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How to Celebrate in 2020

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How do we celebrate in a year that has held a wide, vast stretch of experiences that will forever be remembered as 2020? Who here feels like February 2020 was another lifetime? I heard something early on in the pandemic that has stuck with me: While we’re all living through the same pandemic, our experiences of it are all different. Some of us have been at home since March with very little contact with the outside world. Others of us have lost our jobs or have had to pivot in our role. Some of us became full-time schedule wranglers/personal assistants/teachers to our kids who are trying to get through online school. Others still have walked around their home all alone for months on end. We’ve lost people we love dearly; we have had to rethink and replan, wait and see over and over. Our world has shuttered and shifted and shook for many a reason. And yet, here we are — the calendar has brought us to the holiday season. With the weight this year has brought, it can feel almost traitorous to talk about celebrating, but I think the words of Ecclesiastes 3:1 are a great reminder: “For everything there is a season, and a time for every matter under heaven …” There is a time to thank God for the gifts — tiny to titanic — that He’s brought to us. There is a time to set our eyes on the hope of Jesus and remember He came to this earth to live among us, to be near.

So … how do we go about celebrating this year? I think we do what we’ve been doing since March — the best we can. Taking care to make safe, responsible decisions for ourselves, our families and our community, we keep our eyes on Jesus and we celebrate His never-ending care and kindness toward us. Yes, your holiday celebrations will look different this year, but there’s still plenty to celebrate. Here are a few ideas on celebrating and marking the season with your people, on looking after each other and keeping our eyes on Jesus.

Check in.
Don’t just assume that your friends and family are doing well based on what you see on social media or because they haven’t reached out. It’s been a challenging year for everyone and a note or call from you will remind them they’re not alone.

Remind each other of the truth.
Are there a few Bible verses that have meant a lot to you this year? Share them with your people or memorize them as a celebration of God’s care this year.

Make a list of things that have been gifts this year.
Small, big, everyday or once-in-a-lifetime — God has been kind to all of us this year in many different ways. Make a list of new things, old things, things you’ve always taken for granted until this year and let’s celebrate the grace of God in our lives extra this year.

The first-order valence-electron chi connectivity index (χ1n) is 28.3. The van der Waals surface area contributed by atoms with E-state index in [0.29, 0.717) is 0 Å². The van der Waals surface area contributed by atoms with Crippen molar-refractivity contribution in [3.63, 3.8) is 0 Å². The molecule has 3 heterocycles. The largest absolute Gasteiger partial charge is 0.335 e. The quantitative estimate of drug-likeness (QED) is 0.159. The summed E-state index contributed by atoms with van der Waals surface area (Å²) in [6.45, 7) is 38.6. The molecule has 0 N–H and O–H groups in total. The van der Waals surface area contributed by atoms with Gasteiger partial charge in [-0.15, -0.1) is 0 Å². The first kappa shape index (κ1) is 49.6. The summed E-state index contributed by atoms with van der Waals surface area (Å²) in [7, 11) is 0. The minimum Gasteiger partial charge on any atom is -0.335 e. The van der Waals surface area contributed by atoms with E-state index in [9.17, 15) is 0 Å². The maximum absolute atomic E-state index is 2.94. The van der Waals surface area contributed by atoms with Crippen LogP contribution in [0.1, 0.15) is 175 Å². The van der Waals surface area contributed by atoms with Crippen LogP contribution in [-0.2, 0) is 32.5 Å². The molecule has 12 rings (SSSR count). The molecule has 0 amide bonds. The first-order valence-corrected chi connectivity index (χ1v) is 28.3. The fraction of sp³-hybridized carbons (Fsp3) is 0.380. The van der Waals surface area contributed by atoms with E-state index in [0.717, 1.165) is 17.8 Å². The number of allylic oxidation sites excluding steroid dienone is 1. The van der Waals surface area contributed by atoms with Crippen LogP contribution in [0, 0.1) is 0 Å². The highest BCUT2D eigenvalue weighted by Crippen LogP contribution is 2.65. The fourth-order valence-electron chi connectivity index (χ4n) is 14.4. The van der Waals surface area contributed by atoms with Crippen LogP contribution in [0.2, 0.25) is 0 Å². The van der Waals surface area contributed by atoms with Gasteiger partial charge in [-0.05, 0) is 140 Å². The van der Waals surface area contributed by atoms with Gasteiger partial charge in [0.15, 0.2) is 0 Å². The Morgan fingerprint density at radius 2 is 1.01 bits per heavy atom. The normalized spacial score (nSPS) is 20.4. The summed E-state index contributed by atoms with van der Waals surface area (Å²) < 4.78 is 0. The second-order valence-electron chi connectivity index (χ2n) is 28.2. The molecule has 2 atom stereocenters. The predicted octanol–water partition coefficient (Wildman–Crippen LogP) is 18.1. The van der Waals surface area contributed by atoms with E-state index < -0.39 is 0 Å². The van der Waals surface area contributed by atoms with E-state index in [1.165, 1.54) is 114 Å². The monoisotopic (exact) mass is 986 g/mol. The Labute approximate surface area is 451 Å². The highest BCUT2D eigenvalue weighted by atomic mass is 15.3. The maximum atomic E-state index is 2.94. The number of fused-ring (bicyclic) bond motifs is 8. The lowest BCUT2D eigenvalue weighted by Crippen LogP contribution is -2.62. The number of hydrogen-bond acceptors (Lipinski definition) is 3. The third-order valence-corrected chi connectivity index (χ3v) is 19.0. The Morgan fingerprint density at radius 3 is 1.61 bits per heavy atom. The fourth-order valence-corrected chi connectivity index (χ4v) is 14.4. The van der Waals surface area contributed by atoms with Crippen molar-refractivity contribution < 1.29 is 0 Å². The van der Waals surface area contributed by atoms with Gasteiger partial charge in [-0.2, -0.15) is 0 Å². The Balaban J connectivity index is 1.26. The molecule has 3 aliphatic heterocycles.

Find an Advent study to go through.
Advent is a church rhythm of celebrating the first arrival of Jesus. It’s a chance to prepare your heart between Thanksgiving and Christmas Day to look towards the hope of Christmas and Jesus’ gift of coming to save us from our sins. There are all kinds of books and studies that you can do — look to see if your favorite writer has one, stop by the Link Bookstore on the Fort Worth Campus or check out the Advent studies made by She Reads Truth and He Reads Truth.

Rework favorite traditions.
We may not be able to gather in the kinds of groups and crowds we’re used to, but are there traditions that you can rework so you can still do them while being safe and socially distant? If you normally drive around looking at Christmas lights with a big group, maybe caravan in separate cars with walkie-talkies this year? If you normally go Black Friday shopping, have a Zoom meetup and shop online together. If you watch holiday movies together, Netflix and other streaming sites have a way you can watch together from separate locations. Whatever your tradition is, there’s probably a way to rethink it for 2020.

Serve with Angel Tree or Operation Christmas Child
If you can’t serve in person with friends or your small group, consider shopping online for Angel Tree or Operation Christmas Child. You can assemble your OCC boxes/Angel Tree bag at home and then drop them off at church. Click here to learn more.

Expect some tears and embrace the awkwardness.
You know what’s messy and real life? Loss. Fear. Doubts. Questions. This year has been full of alllllll that and then some. If you have friends or family members who are struggling, don’t run away. Instead, sit with them (even if it’s over Facetime or Zoom) and bear whatever the burden is with them. Be a friend and listen.

Leave a meal or care package on someone’s porch.
Do you know someone who’s having to stay at home all the time these days? Or maybe you have people in your circle who have recently be exposed to Covid or tested positive? Drop off groceries, a Thanksgiving pie, a book or care package of some sort. Leave a note and tell them you’ll FaceTime soon.

Share your hope.
We are loved by a great God who is holding all things together. He is for us and He is with us. And because He loves us, there are so many reasons to sing and celebrate. Share that hope with the people you come in contact with this holiday season — the world needs to hear it.

Caitlin Rodgers

GriefShare: Surviving the Holidays
This Saturday, Nov. 21
10 a.m. on Zoom
Cost: $9 per person

When you’re grieving a loved one’s death, it’s not unusual to wish you could skip over the whole holiday season. That’s why we want to help give you some practical wisdom and advice for navigating Thanksgiving and Christmas. At Surviving the Holidays we’ll talk about what to do with favorite traditions, how to handle the big emotions and where to look for real hope.


Katie Morris

Katie Morris

Author Bio Goes Here

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